As the race for a new COVID-19 vaccine continues, the University of Oxford vaccine is effective at stopping people from developing COVID-19 symptoms. Overall, results indicated 70 percent protection rate, however, researchers claim that figures can increase to 90% if the dose is modified.
Study lead, Andrew Pollard, Professor of Paediatric Infection and Immunity at the University of Oxford, has vast experience in clinical trials of new and improved vaccines for children and adults.
In comparison to the Pfizer and Moderna vaccines, the University of Oxford vaccine is far cheaper, easier to store and can be transported to every country around the world. It shows highly promising use in tackling the current pandemic, if it gets the approval from regulators, who will assess the vaccine based on safety, efficacy and manufacturing standards. This process is set to take place in the coming weeks.
While typical vaccines usually take around a decade to be developed, the University of Oxford vaccine was developed in about 10 months. Initial trials involved a sample size of 20,000 individuals: 10,000 participants in the UK and 10,000 participants in Brazil. From the study, there were 30 Coronavirus cases from those who received two doses of the vaccine and 101 cases in people receiving placebo treatment.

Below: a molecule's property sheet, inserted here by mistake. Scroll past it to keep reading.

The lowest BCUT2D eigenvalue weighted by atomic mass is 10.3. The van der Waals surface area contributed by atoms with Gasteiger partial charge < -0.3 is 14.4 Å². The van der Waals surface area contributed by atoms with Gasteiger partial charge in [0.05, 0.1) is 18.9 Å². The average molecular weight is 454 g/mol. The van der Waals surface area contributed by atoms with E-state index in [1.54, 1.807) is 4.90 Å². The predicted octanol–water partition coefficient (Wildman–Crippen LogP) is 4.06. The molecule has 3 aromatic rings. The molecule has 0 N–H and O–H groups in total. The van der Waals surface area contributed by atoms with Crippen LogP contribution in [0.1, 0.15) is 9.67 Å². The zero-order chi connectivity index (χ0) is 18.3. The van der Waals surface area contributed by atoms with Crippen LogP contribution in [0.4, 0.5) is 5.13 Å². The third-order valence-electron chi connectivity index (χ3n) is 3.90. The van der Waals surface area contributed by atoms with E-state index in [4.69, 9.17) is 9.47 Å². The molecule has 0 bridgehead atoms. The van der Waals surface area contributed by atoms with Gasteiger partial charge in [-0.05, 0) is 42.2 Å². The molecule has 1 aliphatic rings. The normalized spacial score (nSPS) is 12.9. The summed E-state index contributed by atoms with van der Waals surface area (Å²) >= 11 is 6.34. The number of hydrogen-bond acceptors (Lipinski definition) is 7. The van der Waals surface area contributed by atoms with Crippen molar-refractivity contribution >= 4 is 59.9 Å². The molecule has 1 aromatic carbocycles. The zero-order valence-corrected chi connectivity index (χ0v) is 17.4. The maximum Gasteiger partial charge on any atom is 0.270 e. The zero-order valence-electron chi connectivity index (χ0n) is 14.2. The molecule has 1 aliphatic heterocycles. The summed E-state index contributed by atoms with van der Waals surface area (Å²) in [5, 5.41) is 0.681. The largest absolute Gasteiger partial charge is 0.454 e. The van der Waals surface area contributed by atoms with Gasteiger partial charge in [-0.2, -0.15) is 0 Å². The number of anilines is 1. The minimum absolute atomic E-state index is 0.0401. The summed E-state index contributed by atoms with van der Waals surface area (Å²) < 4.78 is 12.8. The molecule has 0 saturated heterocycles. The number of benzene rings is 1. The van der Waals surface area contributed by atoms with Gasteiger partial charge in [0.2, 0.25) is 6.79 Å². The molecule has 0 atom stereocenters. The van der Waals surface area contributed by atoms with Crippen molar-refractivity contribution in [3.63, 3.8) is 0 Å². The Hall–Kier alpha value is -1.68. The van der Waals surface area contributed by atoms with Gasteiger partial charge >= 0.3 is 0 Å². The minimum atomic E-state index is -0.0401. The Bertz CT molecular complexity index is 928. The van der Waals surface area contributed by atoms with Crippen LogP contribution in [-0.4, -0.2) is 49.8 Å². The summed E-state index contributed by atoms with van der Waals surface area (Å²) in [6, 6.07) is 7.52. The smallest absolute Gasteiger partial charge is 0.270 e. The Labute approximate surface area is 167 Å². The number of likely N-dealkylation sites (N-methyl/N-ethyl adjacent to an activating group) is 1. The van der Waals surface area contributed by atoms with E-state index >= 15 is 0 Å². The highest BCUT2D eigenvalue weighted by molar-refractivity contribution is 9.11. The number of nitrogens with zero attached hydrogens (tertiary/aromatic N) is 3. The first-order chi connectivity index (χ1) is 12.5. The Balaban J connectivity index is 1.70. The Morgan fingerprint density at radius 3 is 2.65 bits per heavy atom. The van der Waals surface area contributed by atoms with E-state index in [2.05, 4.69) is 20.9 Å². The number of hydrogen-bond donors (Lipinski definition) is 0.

The researchers say it works out at 70 percent protection however, it increased to 90 percent when people were given a “low” dose followed by a high one. It remains unclear why there is a difference.
Although nothing will happen until the University of Oxford vaccine receives full approval, the UK is preparing for an unprecedented immunization campaign. Care home residents and staff will be the first in line while healthcare workers and citizens 80 years and above, will be the next priority. The plan is to steadily work down the age groups.
After Pfizer and Moderna introduced their vaccine candidates with a protection rate of 95 and 90 percent respectively, a figure of 70 percent might be perceived by some as disappointing. However, in reality, anything above 50 percent is considered promising.
AstraZeneca, Oxford University’s manufacturing partner is prepping to make three billion doses of the vaccine to be made available worldwide.